BMPs Regulate Ionotropic Glutamate Receptors
Dennis Higgins Principal Investigator
Jerome Roth Principal Investigator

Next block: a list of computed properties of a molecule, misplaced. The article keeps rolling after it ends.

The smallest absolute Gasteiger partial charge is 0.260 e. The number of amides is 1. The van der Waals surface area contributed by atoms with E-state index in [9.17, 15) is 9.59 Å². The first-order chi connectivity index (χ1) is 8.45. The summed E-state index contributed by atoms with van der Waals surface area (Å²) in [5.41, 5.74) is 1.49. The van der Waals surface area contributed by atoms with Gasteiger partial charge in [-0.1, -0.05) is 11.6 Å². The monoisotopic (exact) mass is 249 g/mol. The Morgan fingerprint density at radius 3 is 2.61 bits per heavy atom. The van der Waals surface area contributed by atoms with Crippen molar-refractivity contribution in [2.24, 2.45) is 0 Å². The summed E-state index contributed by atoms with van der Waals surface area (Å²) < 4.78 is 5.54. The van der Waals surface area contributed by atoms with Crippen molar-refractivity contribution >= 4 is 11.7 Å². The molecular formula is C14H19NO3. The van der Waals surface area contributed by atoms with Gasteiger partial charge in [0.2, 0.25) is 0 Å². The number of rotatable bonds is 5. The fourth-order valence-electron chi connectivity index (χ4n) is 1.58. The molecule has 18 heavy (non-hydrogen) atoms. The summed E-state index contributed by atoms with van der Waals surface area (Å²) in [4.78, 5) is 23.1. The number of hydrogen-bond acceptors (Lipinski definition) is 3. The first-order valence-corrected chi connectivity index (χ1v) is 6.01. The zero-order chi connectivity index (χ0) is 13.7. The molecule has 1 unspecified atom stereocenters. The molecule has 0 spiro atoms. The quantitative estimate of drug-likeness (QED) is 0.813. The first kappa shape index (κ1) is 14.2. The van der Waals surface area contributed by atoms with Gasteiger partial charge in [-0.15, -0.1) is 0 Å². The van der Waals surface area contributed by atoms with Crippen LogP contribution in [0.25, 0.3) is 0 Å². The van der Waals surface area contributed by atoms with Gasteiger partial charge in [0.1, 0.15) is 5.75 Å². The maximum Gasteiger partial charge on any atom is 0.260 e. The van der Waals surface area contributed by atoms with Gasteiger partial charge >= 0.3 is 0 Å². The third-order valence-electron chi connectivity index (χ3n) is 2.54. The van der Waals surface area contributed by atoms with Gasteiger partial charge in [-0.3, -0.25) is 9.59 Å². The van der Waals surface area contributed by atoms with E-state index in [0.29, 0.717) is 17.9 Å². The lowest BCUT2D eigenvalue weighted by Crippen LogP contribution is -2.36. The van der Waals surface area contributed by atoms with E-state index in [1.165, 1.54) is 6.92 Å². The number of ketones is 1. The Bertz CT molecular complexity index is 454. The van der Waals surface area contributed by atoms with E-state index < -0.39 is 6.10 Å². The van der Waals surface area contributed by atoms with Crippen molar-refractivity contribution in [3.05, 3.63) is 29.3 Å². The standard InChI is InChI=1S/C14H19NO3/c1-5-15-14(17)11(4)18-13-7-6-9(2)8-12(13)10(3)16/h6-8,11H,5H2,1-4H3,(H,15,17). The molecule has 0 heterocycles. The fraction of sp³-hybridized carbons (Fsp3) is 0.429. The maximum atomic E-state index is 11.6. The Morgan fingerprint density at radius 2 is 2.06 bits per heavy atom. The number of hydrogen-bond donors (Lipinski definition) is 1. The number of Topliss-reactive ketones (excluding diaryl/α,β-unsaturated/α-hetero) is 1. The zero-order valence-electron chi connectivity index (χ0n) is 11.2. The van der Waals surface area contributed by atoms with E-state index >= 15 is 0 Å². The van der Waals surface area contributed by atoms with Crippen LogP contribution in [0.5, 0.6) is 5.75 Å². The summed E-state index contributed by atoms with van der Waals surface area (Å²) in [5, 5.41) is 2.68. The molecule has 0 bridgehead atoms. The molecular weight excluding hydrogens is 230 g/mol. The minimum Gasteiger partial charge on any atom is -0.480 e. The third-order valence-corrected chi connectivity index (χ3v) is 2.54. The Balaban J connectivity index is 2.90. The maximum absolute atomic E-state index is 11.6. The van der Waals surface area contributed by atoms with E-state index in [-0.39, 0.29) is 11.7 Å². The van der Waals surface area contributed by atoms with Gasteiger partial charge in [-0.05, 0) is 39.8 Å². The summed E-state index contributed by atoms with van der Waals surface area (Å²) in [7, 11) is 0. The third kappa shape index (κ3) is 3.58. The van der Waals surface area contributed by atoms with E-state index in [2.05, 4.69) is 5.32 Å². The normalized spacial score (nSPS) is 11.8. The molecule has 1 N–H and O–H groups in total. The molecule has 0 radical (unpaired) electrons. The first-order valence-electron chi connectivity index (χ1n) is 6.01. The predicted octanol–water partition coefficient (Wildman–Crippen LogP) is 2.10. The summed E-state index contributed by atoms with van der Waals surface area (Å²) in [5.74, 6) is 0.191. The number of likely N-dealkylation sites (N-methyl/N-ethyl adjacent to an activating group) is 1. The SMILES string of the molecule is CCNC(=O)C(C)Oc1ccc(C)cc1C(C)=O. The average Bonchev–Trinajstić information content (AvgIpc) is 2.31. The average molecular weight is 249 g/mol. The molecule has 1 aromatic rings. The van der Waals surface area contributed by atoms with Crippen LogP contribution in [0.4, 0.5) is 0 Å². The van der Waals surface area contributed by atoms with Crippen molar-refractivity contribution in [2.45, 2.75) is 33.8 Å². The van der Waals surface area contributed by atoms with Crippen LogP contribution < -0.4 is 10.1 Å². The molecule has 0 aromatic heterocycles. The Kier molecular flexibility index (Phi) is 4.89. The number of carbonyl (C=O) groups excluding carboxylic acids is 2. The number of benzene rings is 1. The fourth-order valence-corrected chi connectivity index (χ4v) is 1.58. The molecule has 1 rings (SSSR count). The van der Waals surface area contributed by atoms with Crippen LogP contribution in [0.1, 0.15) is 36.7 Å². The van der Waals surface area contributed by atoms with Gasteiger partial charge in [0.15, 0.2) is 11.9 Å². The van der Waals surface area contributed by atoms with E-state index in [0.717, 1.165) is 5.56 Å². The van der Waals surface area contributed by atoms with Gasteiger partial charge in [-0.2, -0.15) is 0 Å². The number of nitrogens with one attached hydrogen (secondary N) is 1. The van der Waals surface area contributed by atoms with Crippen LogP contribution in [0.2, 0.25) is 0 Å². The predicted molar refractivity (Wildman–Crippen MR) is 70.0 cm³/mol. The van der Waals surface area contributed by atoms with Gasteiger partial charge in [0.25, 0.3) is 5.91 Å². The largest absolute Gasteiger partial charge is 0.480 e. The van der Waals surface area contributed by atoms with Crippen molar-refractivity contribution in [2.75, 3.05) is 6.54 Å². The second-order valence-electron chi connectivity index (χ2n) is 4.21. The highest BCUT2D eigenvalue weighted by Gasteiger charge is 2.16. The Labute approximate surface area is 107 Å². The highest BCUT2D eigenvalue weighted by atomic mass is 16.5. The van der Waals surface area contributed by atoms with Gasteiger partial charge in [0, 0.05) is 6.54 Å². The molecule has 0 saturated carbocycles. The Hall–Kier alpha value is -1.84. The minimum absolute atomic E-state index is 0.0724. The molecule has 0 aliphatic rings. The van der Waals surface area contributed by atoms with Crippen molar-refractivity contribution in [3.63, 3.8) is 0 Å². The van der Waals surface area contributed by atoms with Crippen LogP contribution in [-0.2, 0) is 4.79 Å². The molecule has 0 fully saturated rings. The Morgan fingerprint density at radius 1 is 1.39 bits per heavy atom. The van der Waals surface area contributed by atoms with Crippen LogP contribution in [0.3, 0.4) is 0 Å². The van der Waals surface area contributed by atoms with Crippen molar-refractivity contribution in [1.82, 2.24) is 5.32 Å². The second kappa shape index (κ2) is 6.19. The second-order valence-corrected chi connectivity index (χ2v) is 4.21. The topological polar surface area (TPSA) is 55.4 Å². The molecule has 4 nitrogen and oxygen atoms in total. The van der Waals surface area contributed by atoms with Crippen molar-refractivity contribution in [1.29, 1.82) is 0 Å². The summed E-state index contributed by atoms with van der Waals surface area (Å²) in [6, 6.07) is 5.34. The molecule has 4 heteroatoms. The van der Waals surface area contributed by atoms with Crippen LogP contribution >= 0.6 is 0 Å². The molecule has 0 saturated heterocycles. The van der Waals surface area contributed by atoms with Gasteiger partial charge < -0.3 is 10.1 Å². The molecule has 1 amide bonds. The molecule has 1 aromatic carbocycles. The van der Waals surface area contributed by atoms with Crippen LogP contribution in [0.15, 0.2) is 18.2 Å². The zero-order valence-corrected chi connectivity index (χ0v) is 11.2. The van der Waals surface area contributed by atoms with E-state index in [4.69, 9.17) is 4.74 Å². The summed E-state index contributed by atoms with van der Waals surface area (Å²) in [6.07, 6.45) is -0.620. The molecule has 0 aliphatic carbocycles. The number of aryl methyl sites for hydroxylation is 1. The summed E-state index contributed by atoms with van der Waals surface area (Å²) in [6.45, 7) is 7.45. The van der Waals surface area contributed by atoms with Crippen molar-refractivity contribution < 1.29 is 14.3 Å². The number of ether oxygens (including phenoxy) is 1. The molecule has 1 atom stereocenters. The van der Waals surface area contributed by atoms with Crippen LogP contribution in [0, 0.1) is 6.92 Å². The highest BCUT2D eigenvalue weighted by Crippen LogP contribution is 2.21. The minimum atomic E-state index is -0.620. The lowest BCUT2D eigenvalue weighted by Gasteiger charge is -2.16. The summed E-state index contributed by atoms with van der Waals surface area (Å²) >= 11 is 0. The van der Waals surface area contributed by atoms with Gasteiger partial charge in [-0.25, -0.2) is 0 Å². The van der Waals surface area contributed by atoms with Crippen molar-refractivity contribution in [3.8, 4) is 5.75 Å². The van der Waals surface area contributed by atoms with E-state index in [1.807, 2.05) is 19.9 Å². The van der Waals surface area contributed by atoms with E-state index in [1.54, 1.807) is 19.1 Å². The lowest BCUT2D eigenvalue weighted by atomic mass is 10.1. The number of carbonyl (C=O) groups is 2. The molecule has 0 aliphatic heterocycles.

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Bone morphogenetic proteins (BMPs) regulate many aspects of neural development and they are also neuroprotective in mature animals. It is, therefore, important to understand the mechanism of action of these neurotrophic factors. Previous studies of BMP signaling pathways have focused on the transcriptional activities of these proteins and have emphasized their ability to alter neural cell fate by inducing or repressing gene expression. Preliminary studies from this laboratory, however, indicate that BMPs can also induce rapid (<1 second) changes in the conductance state of ionotropic glutamate receptors and that this occurs in both mature (adult human retinal) and developing (rat hippocampal) neural cell populations. Thus, there may be a second, parallel pathway for BMP signaling that acts independently of nuclear events and that alters neural function by acutely regulating existing ion channels in cultured neurons. The experiments in this project will characterize this pathway by comparing the effects of BMPs on the three types of ionotropic glutamate receptors and by determining whether BMPs also affect voltage-sensitive ion channels. In addition, the project will characterize the types of receptors mediating the effects of BMPs on glutamate receptors and will determine whether BMPs modulate glutamatergic synaptic transmission in tissue culture. It is anticipated that these experiments will substantially expand our knowledge of BMP signaling mechanisms and that they will also provide an initial assessment of the ability of BMPs to function as synaptic modulators.